Copper and cadmium administration induce toxicity and oxidative stress in the marine flatworm Macrostomum lignano


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Ulf.Bickmeyer [ at ] awi.de

Abstract

The contamination of coastal regions with different toxicants, including heavy metal ions such as copper and cadmium jeopardize health and survival of organisms exposed to this habitat. To study the effects of high copper and cadmium concentrations in these marine environments, we used the flatworm Macrostomum lignano as a model. This platyhelminth lives in shallow coastal water and is exposed to high concentrations of all toxicants that accumulate in these sea floors. We could show that both, cadmium and copper show toxicity at higher concentrations, with copper being more toxic than cadmium. At concentrations below acute toxicity, a reduced long-term survival was observed for both metal ions. The effects of sublethal doses comprise reduced physical activities, an increase in ROS levels within the worms, and alterations of the mitochondrial biology. Moreover, cell death events were substantially increased in response to sublethal concentrations of both metal ions and stem cell activity was reduced following exposure to higher cadmium concentrations. Finally, the expression of several genes involved in xenobiotic metabolism was substantially altered by this intervention. Taken together, M. lignano has been identified as a suitable model for marine toxicological studies as it allows to quantify several relevant life-history traits as well as of physiological and behavioral read-outs.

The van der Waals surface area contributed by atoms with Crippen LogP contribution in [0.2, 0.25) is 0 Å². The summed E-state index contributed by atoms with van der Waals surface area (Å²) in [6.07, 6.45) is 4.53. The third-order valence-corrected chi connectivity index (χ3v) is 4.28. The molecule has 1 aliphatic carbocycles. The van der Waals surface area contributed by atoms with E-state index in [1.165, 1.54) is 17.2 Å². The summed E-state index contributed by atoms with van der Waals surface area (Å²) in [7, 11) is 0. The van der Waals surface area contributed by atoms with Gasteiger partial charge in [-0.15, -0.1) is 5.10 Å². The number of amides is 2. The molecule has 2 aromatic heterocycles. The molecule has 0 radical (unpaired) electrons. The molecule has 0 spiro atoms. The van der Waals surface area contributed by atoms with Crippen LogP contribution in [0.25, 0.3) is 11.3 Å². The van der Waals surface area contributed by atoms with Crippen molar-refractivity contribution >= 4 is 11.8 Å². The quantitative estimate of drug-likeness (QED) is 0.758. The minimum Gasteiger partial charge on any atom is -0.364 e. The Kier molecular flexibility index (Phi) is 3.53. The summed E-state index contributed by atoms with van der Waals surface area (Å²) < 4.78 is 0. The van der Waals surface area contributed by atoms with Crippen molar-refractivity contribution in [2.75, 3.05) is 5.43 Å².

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ISI/Scopus peer-reviewed
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Published
Eprint ID
51488
DOI 10.1016/j.aquatox.2020.105428

Cite as
Ma, Y. , Rivera-Ingraham, G. , Nommick, A. , Bickmeyer, U. and Roeder, T. (2020): Copper and cadmium administration induce toxicity and oxidative stress in the marine flatworm Macrostomum lignano , Aquatic Toxicology, 221 , p. 105428 . doi: 10.1016/j.aquatox.2020.105428


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